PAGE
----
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Fermenting 101 It is believed that vegetable fermentation technology is at least 2,000 years old. It began in Asia and the Middle East and has been practiced in Europe for over 500 years. In recent years, there has been increasing evidence that the ancient traditions of fermenting vegetables are beneficial for the brain and for general health. In our current world of antibiotics and hypervigilant hygiene, we are less exposed to the benevolent bacteria and microorganisms that we are just beginning to learn about. There is a multitude of demonstrated and potential health benefits available from fermented vegetables, including rebuilt intestinal terrain, improved immunity, enhanced nutrient absorption, increased digestive enzymes, and the elimination of Candida overgrowth. They may also contribute to improved mood, increased energy, and even cancer prevention. In short, fermented vegetables are one way to provide essential nutrients and grow healthful microorganisms in the gut. In order for fermentation to take place, we need to create an anaerobic environment—that is, an environment free from oxygen. We create that with a saltwater brine. The bacteria responsible for the fermentation of vegetables, called lactobacillus, make energy and breathe without oxygen in your jar or crock. This creates the by-product lactic acid, something that also occurs in our muscles when we work out. At the beginning of the fermentation process, lactic acid bacteria do not proliferate. Have you heard of the term “succession” associated with forest growth? When there is a forest fire, the pH of the soil drastically changes, after which there is a particular order in which plants grow back and the forest ecology returns. Trees don’t just start


by Raya Ioffe

growing in the middle of this burnt clearing. First, there will be flowers and then shrubs. As the pH of the soil changes, red alders begin to grow. Then firs and other trees. Gradually the whole forest returns. During fermentation, a similar succession happens. Cabbage and other vegetables have very little of the lactic acid bacteria to start. When we make sauerkraut we are putting the microorganisms in just the situation where the lactic acid bacteria thrive, but the other organisms either cannot grow or they grow very slowly. This gives the lactic acid bacteria the opportunity to grow and expand. The lactic acid produced also helps protect the food from harmful bacteria. Over the course of the fermentation process, different microorganisms will grow when the conditions are right. These microorganisms will change their environment, usually in the direction of making things more acidic, and then they will be replaced by more acid tolerant microorganisms. Wild ferments, or those naturally occurring bacteria on the vegetables, are wonderful if tolerated because they ensure a diverse population of organisms that can come to the forefront at different points of the fermentation process. When making sauerkraut, it is important that the cabbage be completely submerged under the brine so that the bacteria that are present quickly use up all of the available oxygen, the liquid becomes anaerobic, and the oxygen–needing bacteria are quickly replaced with anaerobic microorganisms. As noted, there are amazing health benefits being found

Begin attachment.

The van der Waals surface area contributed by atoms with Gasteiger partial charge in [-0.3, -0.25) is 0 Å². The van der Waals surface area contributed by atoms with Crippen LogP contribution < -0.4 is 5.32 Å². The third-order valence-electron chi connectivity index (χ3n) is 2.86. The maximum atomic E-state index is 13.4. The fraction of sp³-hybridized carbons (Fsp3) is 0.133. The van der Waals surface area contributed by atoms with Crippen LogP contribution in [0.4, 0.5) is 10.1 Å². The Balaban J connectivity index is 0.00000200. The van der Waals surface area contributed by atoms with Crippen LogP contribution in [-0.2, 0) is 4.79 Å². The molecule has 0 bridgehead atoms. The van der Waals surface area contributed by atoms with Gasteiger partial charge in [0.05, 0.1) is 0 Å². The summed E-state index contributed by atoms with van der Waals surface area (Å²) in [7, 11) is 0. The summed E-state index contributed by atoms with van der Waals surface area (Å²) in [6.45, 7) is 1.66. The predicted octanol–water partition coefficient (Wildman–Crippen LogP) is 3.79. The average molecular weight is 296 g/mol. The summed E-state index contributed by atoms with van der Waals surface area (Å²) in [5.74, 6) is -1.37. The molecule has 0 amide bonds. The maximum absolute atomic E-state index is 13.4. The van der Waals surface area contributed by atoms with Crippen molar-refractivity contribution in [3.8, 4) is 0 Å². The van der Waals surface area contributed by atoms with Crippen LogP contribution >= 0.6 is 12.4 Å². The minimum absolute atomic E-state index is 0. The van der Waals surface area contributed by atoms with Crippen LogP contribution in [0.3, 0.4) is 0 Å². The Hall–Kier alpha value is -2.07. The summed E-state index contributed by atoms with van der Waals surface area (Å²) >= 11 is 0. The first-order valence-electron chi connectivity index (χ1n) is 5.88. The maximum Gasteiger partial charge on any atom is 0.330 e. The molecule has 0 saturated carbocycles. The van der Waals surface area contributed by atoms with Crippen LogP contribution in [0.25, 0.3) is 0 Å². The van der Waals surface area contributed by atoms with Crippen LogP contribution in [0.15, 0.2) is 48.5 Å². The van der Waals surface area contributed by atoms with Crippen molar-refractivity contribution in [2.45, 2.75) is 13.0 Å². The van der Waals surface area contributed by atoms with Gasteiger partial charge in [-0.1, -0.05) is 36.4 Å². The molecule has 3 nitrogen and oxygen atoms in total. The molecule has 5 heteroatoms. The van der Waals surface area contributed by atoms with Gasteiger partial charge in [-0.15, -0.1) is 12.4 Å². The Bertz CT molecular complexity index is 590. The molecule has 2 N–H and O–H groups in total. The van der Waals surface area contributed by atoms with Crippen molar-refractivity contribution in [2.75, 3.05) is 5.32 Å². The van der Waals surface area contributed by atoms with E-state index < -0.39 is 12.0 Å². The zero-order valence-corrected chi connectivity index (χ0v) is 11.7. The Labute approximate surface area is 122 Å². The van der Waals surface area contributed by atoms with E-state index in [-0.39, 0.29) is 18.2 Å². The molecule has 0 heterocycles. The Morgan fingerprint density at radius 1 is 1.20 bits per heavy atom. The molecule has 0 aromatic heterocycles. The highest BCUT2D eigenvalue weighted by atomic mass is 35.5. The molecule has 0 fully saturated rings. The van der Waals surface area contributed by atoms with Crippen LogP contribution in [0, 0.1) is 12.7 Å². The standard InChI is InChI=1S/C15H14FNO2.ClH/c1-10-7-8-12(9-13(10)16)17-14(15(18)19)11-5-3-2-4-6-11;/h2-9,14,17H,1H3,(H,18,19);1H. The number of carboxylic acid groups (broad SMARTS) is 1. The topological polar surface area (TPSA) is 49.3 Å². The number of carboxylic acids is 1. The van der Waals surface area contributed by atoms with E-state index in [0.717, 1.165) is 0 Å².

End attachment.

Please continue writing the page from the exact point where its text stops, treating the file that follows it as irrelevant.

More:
with the lactic acid bacteria species in vegetable ferments like kimchi and sauerkraut. For example, mice given probiotics (healthful live bacteria and yeasts) found in sauerkraut were able to resiliently withstand significant stressors. Other research appears to indicate that lactic acid bacteria have beneficial effects on elements in the central nervous system associated with the regulation of many physiological and psychological processes. Fermented foods may play a positive role in mitigating such conditions as depression, anxiety, and functional bowel disorders. Research on the “microbiota-gutbrain axis” appears to be very promising. Meanwhile, when you next have your hot dog (or tofu pup) at Yankee Stadium or Fenway, be sure to ask for extra kraut!